Sport on Saturdays: Meet our next world champion surfer.

Sally Fitzgibbons

In less than a month, one woman will be crowned as surfing’s world champion.

The Association of Surfing Professionals World Championship Tour has been kicking on since March 2014. They’ve travelled across Australia – to the Gold Coast, Victoria and Western Australia – as well as Fiji, California, France, Portugal and Rio de Janeiro.

On the 22nd November, all 18 surfing champs will travel to Maui, Hawaii to determine who will be the world number one.

Currently, Stephanie Gilmore is in first place, with 64,200 points and 30 heat wins. However, fellow Aussie Sally Fitzgibbons is right on her tail, with a total score of 60,700 points and 31 heat wins; Tyler Wright is also chasing each of them with a score of 59,400 and 29 heat wins. Yes, the Aussies are smashing it in the world championships this year.

The rounds are high-pressure events, with each surfer getting the opportunity to prove themselves in a very short period of time. And at this point, it’s all down to the Maui round to see who will take out the world championship.

I got the chance to talk to Sally Fitzgibbons who’s currently feeling the pressure as she sits in second place on the world rankings. We talked about travelling (they spend most weeks out of the year travelling from country to country), the dangers of surfing and how she plans to dominate the world championships…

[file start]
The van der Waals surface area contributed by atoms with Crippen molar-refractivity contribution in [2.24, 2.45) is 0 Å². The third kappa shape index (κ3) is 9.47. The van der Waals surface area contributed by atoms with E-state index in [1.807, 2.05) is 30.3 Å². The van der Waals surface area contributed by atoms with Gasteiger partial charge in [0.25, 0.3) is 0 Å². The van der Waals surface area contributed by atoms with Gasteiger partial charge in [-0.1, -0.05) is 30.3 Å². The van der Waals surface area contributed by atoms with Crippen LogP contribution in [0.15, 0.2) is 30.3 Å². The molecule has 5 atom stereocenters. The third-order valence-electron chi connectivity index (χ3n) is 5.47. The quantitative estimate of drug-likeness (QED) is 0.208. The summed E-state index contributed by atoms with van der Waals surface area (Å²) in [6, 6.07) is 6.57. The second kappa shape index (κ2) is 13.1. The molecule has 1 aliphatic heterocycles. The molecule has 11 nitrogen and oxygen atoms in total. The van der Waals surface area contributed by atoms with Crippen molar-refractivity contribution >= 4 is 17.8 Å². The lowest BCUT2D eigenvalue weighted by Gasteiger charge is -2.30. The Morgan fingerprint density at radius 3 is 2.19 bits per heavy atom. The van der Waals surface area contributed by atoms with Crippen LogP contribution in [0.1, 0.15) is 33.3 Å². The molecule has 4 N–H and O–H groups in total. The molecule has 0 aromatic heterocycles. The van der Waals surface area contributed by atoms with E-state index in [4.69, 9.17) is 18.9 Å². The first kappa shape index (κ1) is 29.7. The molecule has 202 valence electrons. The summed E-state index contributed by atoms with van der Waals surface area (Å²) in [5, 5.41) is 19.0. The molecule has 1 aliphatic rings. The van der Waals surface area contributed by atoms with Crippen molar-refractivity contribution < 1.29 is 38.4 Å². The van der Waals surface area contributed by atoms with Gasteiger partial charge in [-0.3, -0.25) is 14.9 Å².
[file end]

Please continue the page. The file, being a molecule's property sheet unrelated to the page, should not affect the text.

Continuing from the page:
Nat: So… the world circuit looks pretty full-on!

Sally: I think it looks like quite glamorous sport, which it is – travelling around the world, chasing waves –  it’s my dream job but it can be a bit of a grind. You live out of a suitcase and at times it’s pretty rigorous scheduling – it’s just sort of eat, sleep, train, surf. But I’m really passionate about it and it’s kind of cool being able to change scenery every week, you can be doing that same routine but walking down the streets of France or going down to buy your bread at the local bakery.